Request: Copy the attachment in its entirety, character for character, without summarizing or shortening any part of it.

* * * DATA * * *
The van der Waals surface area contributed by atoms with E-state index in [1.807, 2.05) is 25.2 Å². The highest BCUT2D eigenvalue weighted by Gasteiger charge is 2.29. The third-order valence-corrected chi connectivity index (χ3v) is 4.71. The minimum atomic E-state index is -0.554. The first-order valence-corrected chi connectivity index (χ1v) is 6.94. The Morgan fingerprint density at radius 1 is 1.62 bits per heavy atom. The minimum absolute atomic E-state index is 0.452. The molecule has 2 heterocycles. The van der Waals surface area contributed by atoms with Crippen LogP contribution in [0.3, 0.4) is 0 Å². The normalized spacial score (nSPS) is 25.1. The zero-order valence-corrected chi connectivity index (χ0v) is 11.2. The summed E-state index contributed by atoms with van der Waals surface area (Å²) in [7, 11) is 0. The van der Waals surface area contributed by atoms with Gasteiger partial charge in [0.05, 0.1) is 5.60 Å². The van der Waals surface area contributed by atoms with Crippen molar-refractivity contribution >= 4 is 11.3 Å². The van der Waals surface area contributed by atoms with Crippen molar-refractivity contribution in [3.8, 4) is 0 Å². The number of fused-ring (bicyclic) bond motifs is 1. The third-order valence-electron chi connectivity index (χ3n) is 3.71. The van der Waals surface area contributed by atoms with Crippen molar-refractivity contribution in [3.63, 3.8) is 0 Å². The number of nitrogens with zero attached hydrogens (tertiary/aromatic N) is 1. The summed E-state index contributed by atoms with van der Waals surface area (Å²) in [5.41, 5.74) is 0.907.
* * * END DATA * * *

The van der Waals surface area contributed by atoms with E-state index in [1.807, 2.05) is 25.2 Å². The highest BCUT2D eigenvalue weighted by Gasteiger charge is 2.29. The third-order valence-corrected chi connectivity index (χ3v) is 4.71. The minimum atomic E-state index is -0.554. The first-order valence-corrected chi connectivity index (χ1v) is 6.94. The Morgan fingerprint density at radius 1 is 1.62 bits per heavy atom. The minimum absolute atomic E-state index is 0.452. The molecule has 2 heterocycles. The van der Waals surface area contributed by atoms with Crippen LogP contribution in [0.3, 0.4) is 0 Å². The normalized spacial score (nSPS) is 25.1. The zero-order valence-corrected chi connectivity index (χ0v) is 11.2. The summed E-state index contributed by atoms with van der Waals surface area (Å²) in [7, 11) is 0. The van der Waals surface area contributed by atoms with Gasteiger partial charge in [0.05, 0.1) is 5.60 Å². The van der Waals surface area contributed by atoms with Crippen molar-refractivity contribution >= 4 is 11.3 Å². The van der Waals surface area contributed by atoms with Crippen molar-refractivity contribution in [3.8, 4) is 0 Å². The number of fused-ring (bicyclic) bond motifs is 1. The third-order valence-electron chi connectivity index (χ3n) is 3.71. The van der Waals surface area contributed by atoms with Crippen molar-refractivity contribution in [3.63, 3.8) is 0 Å². The number of nitrogens with zero attached hydrogens (tertiary/aromatic N) is 1. The summed E-state index contributed by atoms with van der Waals surface area (Å²) in [5.41, 5.74) is 0.907.